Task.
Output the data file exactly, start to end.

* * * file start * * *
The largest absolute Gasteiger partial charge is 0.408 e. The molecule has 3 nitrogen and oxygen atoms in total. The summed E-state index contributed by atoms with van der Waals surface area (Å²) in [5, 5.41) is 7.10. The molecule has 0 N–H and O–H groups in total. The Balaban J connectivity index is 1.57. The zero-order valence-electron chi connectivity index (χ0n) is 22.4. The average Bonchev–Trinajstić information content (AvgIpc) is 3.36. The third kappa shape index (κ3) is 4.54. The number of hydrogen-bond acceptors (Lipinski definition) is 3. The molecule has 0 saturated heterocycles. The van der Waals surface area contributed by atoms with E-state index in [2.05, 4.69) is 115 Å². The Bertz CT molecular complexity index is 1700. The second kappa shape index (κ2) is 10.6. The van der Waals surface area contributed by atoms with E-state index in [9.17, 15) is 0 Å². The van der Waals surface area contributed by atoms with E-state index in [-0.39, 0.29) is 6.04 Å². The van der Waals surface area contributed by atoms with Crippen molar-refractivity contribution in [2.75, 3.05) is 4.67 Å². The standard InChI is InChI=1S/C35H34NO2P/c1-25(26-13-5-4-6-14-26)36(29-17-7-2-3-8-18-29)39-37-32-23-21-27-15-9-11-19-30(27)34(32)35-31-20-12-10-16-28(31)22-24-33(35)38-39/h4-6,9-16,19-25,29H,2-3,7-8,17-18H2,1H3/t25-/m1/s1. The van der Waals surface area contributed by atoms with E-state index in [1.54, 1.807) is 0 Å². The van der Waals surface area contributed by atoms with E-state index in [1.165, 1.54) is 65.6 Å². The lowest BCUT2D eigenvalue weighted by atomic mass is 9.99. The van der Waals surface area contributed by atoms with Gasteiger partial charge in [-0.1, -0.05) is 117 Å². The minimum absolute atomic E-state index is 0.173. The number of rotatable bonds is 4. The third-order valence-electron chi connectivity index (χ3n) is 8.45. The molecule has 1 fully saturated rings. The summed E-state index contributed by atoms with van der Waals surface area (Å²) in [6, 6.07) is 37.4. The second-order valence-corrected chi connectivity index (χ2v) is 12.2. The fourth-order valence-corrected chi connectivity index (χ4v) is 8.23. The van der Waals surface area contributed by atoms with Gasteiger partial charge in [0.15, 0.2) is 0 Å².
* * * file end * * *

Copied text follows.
The largest absolute Gasteiger partial charge is 0.408 e. The molecule has 3 nitrogen and oxygen atoms in total. The summed E-state index contributed by atoms with van der Waals surface area (Å²) in [5, 5.41) is 7.10. The molecule has 0 N–H and O–H groups in total. The Balaban J connectivity index is 1.57. The zero-order valence-electron chi connectivity index (χ0n) is 22.4. The average Bonchev–Trinajstić information content (AvgIpc) is 3.36. The third kappa shape index (κ3) is 4.54. The number of hydrogen-bond acceptors (Lipinski definition) is 3. The molecule has 0 saturated heterocycles. The van der Waals surface area contributed by atoms with E-state index in [2.05, 4.69) is 115 Å². The Bertz CT molecular complexity index is 1700. The second kappa shape index (κ2) is 10.6. The van der Waals surface area contributed by atoms with E-state index in [9.17, 15) is 0 Å². The van der Waals surface area contributed by atoms with E-state index in [-0.39, 0.29) is 6.04 Å². The van der Waals surface area contributed by atoms with Crippen molar-refractivity contribution in [2.75, 3.05) is 4.67 Å². The standard InChI is InChI=1S/C35H34NO2P/c1-25(26-13-5-4-6-14-26)36(29-17-7-2-3-8-18-29)39-37-32-23-21-27-15-9-11-19-30(27)34(32)35-31-20-12-10-16-28(31)22-24-33(35)38-39/h4-6,9-16,19-25,29H,2-3,7-8,17-18H2,1H3/t25-/m1/s1. The van der Waals surface area contributed by atoms with E-state index in [1.54, 1.807) is 0 Å². The van der Waals surface area contributed by atoms with E-state index in [1.165, 1.54) is 65.6 Å². The lowest BCUT2D eigenvalue weighted by atomic mass is 9.99. The van der Waals surface area contributed by atoms with Gasteiger partial charge in [-0.1, -0.05) is 117 Å². The minimum absolute atomic E-state index is 0.173. The number of rotatable bonds is 4. The third-order valence-electron chi connectivity index (χ3n) is 8.45. The molecule has 1 fully saturated rings. The summed E-state index contributed by atoms with van der Waals surface area (Å²) in [6, 6.07) is 37.4. The second-order valence-corrected chi connectivity index (χ2v) is 12.2. The fourth-order valence-corrected chi connectivity index (χ4v) is 8.23. The van der Waals surface area contributed by atoms with Gasteiger partial charge in [0.15, 0.2) is 0 Å².